Collectively we gave Amsterdam high marks. Right from the start, my five friends and I on a bachelor party (J.D.'s--in the red shirt) flew into one of the best airports in the world. In fact, the Amsterdam airport was ranked eighth best airport in the 2009 World Airport Awards. My friend J.C. (back-middle) said he could live there. We were also fans of the train system and the electric trams. The flat topography is conducive to cycling and everyone was doing it. The bike lanes are like cart paths running along streets throughout the most remote sections of the city.
One might assume life in Amsterdam is like a college dorm: slow, filled with tie dyed shirts, smells of incense and that everyone is overweight from eating big bags of chips. And ice cream. And microwavable burritos in a bag. But that is not the case. Not even close. The locals seem to be in great shape. They're quick on bikes, and quiet as they go about their business. And they won't stop for the wandering tourist, so look both ways before every step.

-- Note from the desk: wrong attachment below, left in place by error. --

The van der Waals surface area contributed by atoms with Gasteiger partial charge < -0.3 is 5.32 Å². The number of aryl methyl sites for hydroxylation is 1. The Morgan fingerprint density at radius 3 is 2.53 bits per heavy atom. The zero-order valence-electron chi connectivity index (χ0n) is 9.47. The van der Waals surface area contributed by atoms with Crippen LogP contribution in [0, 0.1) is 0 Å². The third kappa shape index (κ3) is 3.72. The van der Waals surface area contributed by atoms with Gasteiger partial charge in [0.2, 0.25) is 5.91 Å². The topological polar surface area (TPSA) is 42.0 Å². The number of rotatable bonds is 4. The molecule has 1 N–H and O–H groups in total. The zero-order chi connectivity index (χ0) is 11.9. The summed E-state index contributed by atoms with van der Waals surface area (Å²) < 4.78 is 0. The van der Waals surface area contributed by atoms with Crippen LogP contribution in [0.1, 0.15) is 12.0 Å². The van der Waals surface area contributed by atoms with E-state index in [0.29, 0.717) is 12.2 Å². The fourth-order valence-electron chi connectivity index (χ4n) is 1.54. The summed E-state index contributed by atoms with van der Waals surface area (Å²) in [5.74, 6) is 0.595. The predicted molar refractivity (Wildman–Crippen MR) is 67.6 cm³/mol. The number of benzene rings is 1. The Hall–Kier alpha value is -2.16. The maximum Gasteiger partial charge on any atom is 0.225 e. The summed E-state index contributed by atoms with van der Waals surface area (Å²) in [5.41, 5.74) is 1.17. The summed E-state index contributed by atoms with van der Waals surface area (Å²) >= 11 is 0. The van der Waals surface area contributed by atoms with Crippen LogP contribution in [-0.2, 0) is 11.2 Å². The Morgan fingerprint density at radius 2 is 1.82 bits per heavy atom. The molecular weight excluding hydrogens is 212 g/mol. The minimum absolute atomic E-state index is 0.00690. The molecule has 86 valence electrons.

While in Amsterdam we never had a bad meal and I believe it's because it was really good food. The Van Gogh Museum was some much needed culture mixed into an otherwise debaucherous few days away from reality. (Vince was a strange cat, but he sure knew his way around a canvas.)
As I mentioned in a previous post, this was a personal journey. I left the clubs and empty notebooks at home. But I did have a brief brush with golf.
I'm not talking about a messy U.S. Open that I tried to follow by way of spotty Internet connections and even spottier TV coverage. Poor Lucas Glover. He deserves a kick in his khaki covered shins. It was ridiculously disappointing for me (and the game of golf) to crown yet another generic major champion dressed in a white hat, white shirt, who gave nothing more than a limp salute to the masses right after he stole the trophy from a pair of potential storybook endings.
J.C.'s pink bike with a black basket that he rented for seven euros a day had more color than Glover. Which brings me back to a story involving golf while I was in Amsterdam.
They were on their way to hit balls and they invited me to get on and go for a ride to the range. They said they needed instruction and that they wanted to play golf in New York some day. In the spirit of male bonding and a commitment to the crew, I passed. And away they went. Gone, like spring.